Marshall J. “Marty” Mule’, a mainstay of sports writing in Louisiana for almost a half century, died unexpectedly Saturday afternoon at Lakeview Regional Medical Center in Covington.

He was 73.

The author of eight books, including two on LSU football, two histories of the Allstate Sugar Bowl and most recently, Game Changers, the definitive history of sports in Louisiana, Mule’ spent 31 years at the New Orleans Times-Picayune where he was a columnist, beat writer and enterprise writer who dealt with virtually every subject area.

He was the 2009 recipient of the Distinguished Service Award in sports journalism from the Louisiana Sports Hall of Fame and a three-time National Sports Writers and Broadcasters Association’s Louisiana Sports Writer of the Year.

Mule’ was a longtime member of the Louisiana Sports Hall of Fame and Allstate Sugar Bowl Greater New Orleans Sports Hall of Fame selection committee.

After leaving the Picayune in 2005, he continued to write for newspapers, including the Advocate, and magazines. He was a regular columnist for Tiger Rag,

“What a void he leaves,” said Tiger Rag publisher Jim Engster. “I love Marty and I loved his work.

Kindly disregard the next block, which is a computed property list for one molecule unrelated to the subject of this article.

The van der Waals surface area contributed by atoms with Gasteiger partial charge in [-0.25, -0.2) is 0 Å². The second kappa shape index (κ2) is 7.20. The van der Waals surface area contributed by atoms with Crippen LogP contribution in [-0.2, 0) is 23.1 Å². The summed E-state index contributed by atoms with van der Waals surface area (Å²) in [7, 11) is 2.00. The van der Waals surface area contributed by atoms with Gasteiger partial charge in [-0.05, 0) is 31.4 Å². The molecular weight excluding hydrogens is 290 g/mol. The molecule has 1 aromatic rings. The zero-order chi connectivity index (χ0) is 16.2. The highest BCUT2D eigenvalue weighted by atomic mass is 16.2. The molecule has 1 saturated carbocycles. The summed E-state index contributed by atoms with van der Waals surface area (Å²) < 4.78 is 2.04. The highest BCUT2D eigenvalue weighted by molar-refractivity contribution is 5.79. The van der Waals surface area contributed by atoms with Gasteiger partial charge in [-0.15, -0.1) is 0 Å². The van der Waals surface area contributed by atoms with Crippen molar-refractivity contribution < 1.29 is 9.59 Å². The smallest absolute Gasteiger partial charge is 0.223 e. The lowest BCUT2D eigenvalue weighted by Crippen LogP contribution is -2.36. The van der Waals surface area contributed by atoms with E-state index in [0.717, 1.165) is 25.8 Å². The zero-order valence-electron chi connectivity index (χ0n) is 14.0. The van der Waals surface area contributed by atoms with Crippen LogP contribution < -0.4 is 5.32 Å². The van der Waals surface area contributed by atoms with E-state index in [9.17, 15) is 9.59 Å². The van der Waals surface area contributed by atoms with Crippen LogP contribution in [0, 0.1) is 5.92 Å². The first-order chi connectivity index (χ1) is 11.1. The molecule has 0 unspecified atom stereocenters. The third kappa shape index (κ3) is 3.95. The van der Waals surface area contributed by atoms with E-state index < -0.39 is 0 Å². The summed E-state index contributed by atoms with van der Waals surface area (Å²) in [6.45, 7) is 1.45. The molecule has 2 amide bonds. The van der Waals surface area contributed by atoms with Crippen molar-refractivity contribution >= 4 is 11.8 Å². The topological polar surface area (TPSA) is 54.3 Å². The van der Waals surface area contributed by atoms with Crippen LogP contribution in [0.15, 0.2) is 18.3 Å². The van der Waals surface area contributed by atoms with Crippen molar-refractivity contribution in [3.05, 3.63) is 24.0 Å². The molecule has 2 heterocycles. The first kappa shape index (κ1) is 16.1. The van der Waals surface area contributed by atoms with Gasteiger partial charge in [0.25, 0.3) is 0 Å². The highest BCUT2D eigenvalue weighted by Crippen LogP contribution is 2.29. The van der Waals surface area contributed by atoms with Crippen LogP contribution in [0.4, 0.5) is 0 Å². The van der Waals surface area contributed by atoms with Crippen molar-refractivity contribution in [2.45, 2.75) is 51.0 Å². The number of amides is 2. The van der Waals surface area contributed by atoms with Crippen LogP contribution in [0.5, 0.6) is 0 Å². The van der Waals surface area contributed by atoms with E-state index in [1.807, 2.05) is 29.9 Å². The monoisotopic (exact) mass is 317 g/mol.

“He was a true professional who cared about his work and the subjects he wrote about. We were very fortunate to have him writing for us.”

Engster pointed out that Mule’s final column was one on longtime New Orleans sports writer Peter Finney and the collection of his columns which was published last month.

“How fitting was that?” Engster asked. “A great one writing about another great one.”

Mule’s first history of the Sugar Bowl was published in 1985. A second updated and enlarged edition was published in 2010. Along with the two histories of the bowl, Mule’ did an account of each year’s game which was published in the program.

“Marty was the keeper of the whole history of the Sugar Bowl,” said Paul Hoolahan, the bowl’s chief executive officer. “No one else had his insight and perspective on the bowl.

“He also cared so much about the game and what it meant in the sports history of New Orleans and all of college football. And he was so good at it, there no adjective I can think of to describe it. The Sugar Bowl and I in particular, are overwhelmed by the loss.”

A native of New Orleans, Mule’ was a graduate of Redemptorist High School and LSU where he was a journalism major.

Mule’ worked at newspapers in Pascagoula, Mississippi, Pensacola, Florida and Thibodaux along with a stint as sports information director at Xavier before coming to the Times-Picayune in 1974.

Married for 48 years to the former Rosemary Bergeron, the Mules have three children, daughters Yvette (Kevin) Pitre and Stephanie (Eddie) Strohmeyer and son Michael, all of Covington, along with four grandchildren. Joseph, Katie and Carolina Strohmeyer and Connor Mule’.

Funeral services will be held Wednesday at Mary Queen of Peace church in Mandeville. Visitation is from 11 to noon, followed by a Mass. Burial will be at Lakelawn-Metairie mausoleum.

Editor's note: An earlier version of this story listed an incorrect location for the funeral. Services will be held at Mary Queen of Peace church in Mandeville.